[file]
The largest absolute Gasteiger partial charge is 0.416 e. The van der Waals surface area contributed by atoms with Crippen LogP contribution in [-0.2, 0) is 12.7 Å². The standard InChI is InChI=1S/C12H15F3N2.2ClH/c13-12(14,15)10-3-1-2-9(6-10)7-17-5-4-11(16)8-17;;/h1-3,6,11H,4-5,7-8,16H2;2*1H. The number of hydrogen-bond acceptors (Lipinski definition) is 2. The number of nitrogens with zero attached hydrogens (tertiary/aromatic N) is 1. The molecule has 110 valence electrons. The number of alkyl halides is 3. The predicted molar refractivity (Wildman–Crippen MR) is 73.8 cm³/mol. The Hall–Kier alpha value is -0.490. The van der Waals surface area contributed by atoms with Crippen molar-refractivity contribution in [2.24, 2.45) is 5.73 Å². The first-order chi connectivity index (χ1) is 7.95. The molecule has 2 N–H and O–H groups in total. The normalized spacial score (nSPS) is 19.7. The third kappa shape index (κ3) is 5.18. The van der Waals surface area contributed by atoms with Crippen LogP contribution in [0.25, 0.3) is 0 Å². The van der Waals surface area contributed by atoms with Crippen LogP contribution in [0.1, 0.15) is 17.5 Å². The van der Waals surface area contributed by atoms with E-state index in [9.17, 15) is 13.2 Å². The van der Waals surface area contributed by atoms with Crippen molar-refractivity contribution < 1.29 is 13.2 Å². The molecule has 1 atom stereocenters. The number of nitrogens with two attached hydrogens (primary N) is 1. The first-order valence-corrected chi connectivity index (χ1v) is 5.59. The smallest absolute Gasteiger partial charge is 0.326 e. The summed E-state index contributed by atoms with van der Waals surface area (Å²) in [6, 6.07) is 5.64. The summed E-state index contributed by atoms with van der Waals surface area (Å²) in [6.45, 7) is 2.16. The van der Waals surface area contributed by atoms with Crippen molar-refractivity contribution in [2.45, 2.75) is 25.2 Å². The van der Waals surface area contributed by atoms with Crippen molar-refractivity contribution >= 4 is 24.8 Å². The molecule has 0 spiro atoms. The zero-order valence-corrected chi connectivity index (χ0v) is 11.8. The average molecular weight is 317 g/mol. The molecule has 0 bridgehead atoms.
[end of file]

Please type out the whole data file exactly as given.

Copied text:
The largest absolute Gasteiger partial charge is 0.416 e. The van der Waals surface area contributed by atoms with Crippen LogP contribution in [-0.2, 0) is 12.7 Å². The standard InChI is InChI=1S/C12H15F3N2.2ClH/c13-12(14,15)10-3-1-2-9(6-10)7-17-5-4-11(16)8-17;;/h1-3,6,11H,4-5,7-8,16H2;2*1H. The number of hydrogen-bond acceptors (Lipinski definition) is 2. The number of nitrogens with zero attached hydrogens (tertiary/aromatic N) is 1. The molecule has 110 valence electrons. The number of alkyl halides is 3. The predicted molar refractivity (Wildman–Crippen MR) is 73.8 cm³/mol. The Hall–Kier alpha value is -0.490. The van der Waals surface area contributed by atoms with Crippen molar-refractivity contribution in [2.24, 2.45) is 5.73 Å². The first-order chi connectivity index (χ1) is 7.95. The molecule has 2 N–H and O–H groups in total. The normalized spacial score (nSPS) is 19.7. The third kappa shape index (κ3) is 5.18. The van der Waals surface area contributed by atoms with Crippen LogP contribution in [0.25, 0.3) is 0 Å². The van der Waals surface area contributed by atoms with Crippen LogP contribution in [0.1, 0.15) is 17.5 Å². The van der Waals surface area contributed by atoms with E-state index in [9.17, 15) is 13.2 Å². The van der Waals surface area contributed by atoms with Crippen molar-refractivity contribution < 1.29 is 13.2 Å². The molecule has 1 atom stereocenters. The number of nitrogens with two attached hydrogens (primary N) is 1. The first-order valence-corrected chi connectivity index (χ1v) is 5.59. The smallest absolute Gasteiger partial charge is 0.326 e. The summed E-state index contributed by atoms with van der Waals surface area (Å²) in [6, 6.07) is 5.64. The summed E-state index contributed by atoms with van der Waals surface area (Å²) in [6.45, 7) is 2.16. The van der Waals surface area contributed by atoms with Crippen molar-refractivity contribution in [2.45, 2.75) is 25.2 Å². The van der Waals surface area contributed by atoms with Crippen molar-refractivity contribution >= 4 is 24.8 Å². The molecule has 0 spiro atoms. The zero-order valence-corrected chi connectivity index (χ0v) is 11.8. The average molecular weight is 317 g/mol. The molecule has 0 bridgehead atoms.